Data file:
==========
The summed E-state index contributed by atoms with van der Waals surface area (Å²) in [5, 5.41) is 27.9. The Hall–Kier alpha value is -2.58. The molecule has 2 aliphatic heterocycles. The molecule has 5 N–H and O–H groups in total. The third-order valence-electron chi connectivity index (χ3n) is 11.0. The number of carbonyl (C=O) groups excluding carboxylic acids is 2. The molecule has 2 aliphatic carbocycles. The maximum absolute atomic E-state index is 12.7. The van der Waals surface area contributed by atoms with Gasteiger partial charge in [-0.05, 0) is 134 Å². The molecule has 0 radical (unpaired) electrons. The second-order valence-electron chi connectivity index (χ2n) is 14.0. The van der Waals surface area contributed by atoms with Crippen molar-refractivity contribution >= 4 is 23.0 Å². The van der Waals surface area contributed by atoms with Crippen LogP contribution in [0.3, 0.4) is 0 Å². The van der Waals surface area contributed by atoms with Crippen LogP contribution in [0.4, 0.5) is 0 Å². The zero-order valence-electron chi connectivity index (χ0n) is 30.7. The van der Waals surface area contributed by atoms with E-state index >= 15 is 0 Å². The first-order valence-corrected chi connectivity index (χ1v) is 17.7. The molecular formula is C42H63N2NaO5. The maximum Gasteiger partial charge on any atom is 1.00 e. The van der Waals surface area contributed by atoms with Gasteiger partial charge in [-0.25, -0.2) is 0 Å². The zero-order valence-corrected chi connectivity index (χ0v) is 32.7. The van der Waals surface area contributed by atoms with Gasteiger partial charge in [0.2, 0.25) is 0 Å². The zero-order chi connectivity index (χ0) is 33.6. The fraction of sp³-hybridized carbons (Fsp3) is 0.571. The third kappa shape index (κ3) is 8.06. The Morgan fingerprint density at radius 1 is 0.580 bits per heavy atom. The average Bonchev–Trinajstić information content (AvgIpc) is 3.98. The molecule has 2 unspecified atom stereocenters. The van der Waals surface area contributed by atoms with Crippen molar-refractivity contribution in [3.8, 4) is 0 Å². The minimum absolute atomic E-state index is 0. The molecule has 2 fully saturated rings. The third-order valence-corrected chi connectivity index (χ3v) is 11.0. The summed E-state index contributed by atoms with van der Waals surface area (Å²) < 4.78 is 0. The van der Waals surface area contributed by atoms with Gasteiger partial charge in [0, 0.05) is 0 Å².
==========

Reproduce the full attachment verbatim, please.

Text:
The summed E-state index contributed by atoms with van der Waals surface area (Å²) in [5, 5.41) is 27.9. The Hall–Kier alpha value is -2.58. The molecule has 2 aliphatic heterocycles. The molecule has 5 N–H and O–H groups in total. The third-order valence-electron chi connectivity index (χ3n) is 11.0. The number of carbonyl (C=O) groups excluding carboxylic acids is 2. The molecule has 2 aliphatic carbocycles. The maximum absolute atomic E-state index is 12.7. The van der Waals surface area contributed by atoms with Gasteiger partial charge in [-0.05, 0) is 134 Å². The molecule has 0 radical (unpaired) electrons. The second-order valence-electron chi connectivity index (χ2n) is 14.0. The van der Waals surface area contributed by atoms with Crippen molar-refractivity contribution >= 4 is 23.0 Å². The van der Waals surface area contributed by atoms with Crippen LogP contribution in [0.3, 0.4) is 0 Å². The van der Waals surface area contributed by atoms with Crippen LogP contribution in [0.4, 0.5) is 0 Å². The zero-order valence-electron chi connectivity index (χ0n) is 30.7. The van der Waals surface area contributed by atoms with E-state index >= 15 is 0 Å². The first-order valence-corrected chi connectivity index (χ1v) is 17.7. The molecular formula is C42H63N2NaO5. The maximum Gasteiger partial charge on any atom is 1.00 e. The van der Waals surface area contributed by atoms with Gasteiger partial charge in [-0.25, -0.2) is 0 Å². The zero-order valence-corrected chi connectivity index (χ0v) is 32.7. The van der Waals surface area contributed by atoms with Gasteiger partial charge in [0.2, 0.25) is 0 Å². The zero-order chi connectivity index (χ0) is 33.6. The fraction of sp³-hybridized carbons (Fsp3) is 0.571. The third kappa shape index (κ3) is 8.06. The Morgan fingerprint density at radius 1 is 0.580 bits per heavy atom. The average Bonchev–Trinajstić information content (AvgIpc) is 3.98. The molecule has 2 unspecified atom stereocenters. The van der Waals surface area contributed by atoms with Crippen molar-refractivity contribution in [3.8, 4) is 0 Å². The minimum absolute atomic E-state index is 0. The molecule has 2 fully saturated rings. The third-order valence-corrected chi connectivity index (χ3v) is 11.0. The summed E-state index contributed by atoms with van der Waals surface area (Å²) < 4.78 is 0. The van der Waals surface area contributed by atoms with Gasteiger partial charge in [0, 0.05) is 0 Å².